There may also be a build sheet located between the spring and padding of the rear seat to really nail everything the car has, removing the rear seat is not that difficult.

In your engine picture, to the right of the radiator hose where the sparkplug wires are crossing, is a flat pad, right behind the timing cover surface, with numbers and letters stamped into that pad so the originality of the engine in the car itself can be checked (besides the ones on the side of the block). There are several sites that give details on the numbers and what they mean, but it is always fun to help someone out with these, get to see a rare beast such as this.
I was told it’s not the original engine.
 

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Welcome to Allpar, What an awesome find, looking forward to your progress with this gem
 

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Since the car is a 1967, there won't be a VIN stamp on the motor to positively know if it's the original engine.
You'll have to rely on engine stampings to see if the engine matches the car, based on date codes and if the engine is really a 440.
 

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It's not the original engine (unless, it was pulled and repainted), as the 1967 440s were all turquoise, not orange (not until 68).
And, as stated, they didn't stamp VINs onto engine blocks until 1968 model year, so no 67s have the VINs on the block, you just have to find a date correct engine (if you want to put it back to stock). Nothing wrong with a later year 440, though.

Looks like a VERY solid place to start (not a lot of rust, if any). Awesome body style (My Dad and I restored a 67 Dodge Coronet R/T many years ago, similar car from Dodge).

Good luck!

JS
 

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You won't get a VIN on the engine, but there is a casting date into the block in raised numbers, then verify the date of the block is (I have seen) up to a year prior to the build date of the car. The flat pad will have a letter code (never can remember letter to year myself) and engine size as the first two numbers (i.e., 44) showing it is a 440, lots of examples can be found with a simple search.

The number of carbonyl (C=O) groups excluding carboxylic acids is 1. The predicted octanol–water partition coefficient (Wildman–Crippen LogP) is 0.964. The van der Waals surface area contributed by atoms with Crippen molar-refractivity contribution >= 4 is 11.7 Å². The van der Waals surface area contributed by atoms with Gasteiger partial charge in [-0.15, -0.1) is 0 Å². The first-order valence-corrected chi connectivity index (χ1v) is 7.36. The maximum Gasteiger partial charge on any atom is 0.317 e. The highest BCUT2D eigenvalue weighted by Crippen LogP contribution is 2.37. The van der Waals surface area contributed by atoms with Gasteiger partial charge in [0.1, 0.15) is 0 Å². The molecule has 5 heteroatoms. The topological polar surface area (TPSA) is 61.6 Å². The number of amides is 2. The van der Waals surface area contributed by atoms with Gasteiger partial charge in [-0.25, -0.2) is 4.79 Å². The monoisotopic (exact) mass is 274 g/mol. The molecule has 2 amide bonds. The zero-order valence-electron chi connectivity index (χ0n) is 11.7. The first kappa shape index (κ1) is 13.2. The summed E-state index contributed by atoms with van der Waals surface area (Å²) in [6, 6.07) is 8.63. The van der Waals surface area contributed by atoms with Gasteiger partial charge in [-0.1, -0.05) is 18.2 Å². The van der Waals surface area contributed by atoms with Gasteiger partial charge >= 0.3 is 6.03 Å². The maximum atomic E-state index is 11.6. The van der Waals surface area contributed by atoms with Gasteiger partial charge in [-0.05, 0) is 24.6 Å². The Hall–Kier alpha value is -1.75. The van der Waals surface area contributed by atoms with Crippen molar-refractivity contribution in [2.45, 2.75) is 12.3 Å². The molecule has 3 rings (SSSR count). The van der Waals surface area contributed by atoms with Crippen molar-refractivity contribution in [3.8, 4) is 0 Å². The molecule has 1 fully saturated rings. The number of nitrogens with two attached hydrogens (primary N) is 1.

This link will give some of the details of what you can find, along with what to look at. I know this is not your car.
 

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It's not the original engine (unless, it was pulled and repainted), as the 1967 440s were all turquoise, not orange (not until 68).
And, as stated, they didn't stamp VINs onto engine blocks until 1968 model year, so no 67s have the VINs on the block, you just have to find a date correct engine (if you want to put it back to stock). Nothing wrong with a later year 440, though.

Looks like a VERY solid place to start (not a lot of rust, if any). Awesome body style (My Dad and I restored a 67 Dodge Coronet R/T many years ago, similar car from Dodge).

Good luck!

JS
And it would be cool to find an original air cleaner assy like in the brochure :cool:


 

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Well, gee. If it isn't the original engine, it's probably not worth anything. You should just give it to me and forget about it. LOL Anyway, that's a beautiful car and I'd like to welcome you to Allpar. You'll find a lot of help here for things you want to do to it.
 

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Discussion Starter · #19 ·
You won't get a VIN on the engine, but there is a casting date into the block in raised numbers, then verify the date of the block is (I have seen) up to a year prior to the build date of the car. The flat pad will have a letter code (never can remember letter to year myself) and engine size as the first two numbers (i.e., 44) showing it is a 440, lots of examples can be found with a simple search.
This link will give some of the details of what you can find, along with what to look at. I know this is not your car.
I done a simple VIN search and came up with the basic info. The basic break down, I’ve found is RS23L77. R=Belvedere, S=GTX, 2=doors, 3=hardtop, L=440 4bbl high performance, 7=1967, 7=built is St. Louis MO, the last 6 numbers are the serial numbers.
 

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Discussion Starter · #20 ·
It's not the original engine (unless, it was pulled and repainted), as the 1967 440s were all turquoise, not orange (not until 68).
And, as stated, they didn't stamp VINs onto engine blocks until 1968 model year, so no 67s have the VINs on the block, you just have to find a date correct engine (if you want to put it back to stock). Nothing wrong with a later year 440, though.

Looks like a VERY solid place to start (not a lot of rust, if any). Awesome body style (My Dad and I restored a 67 Dodge Coronet R/T many years ago, similar car from Dodge).

Good luck!

JS
Hey, I was told it’s a 68 440. Something happened to the original one so they dropped in a 68.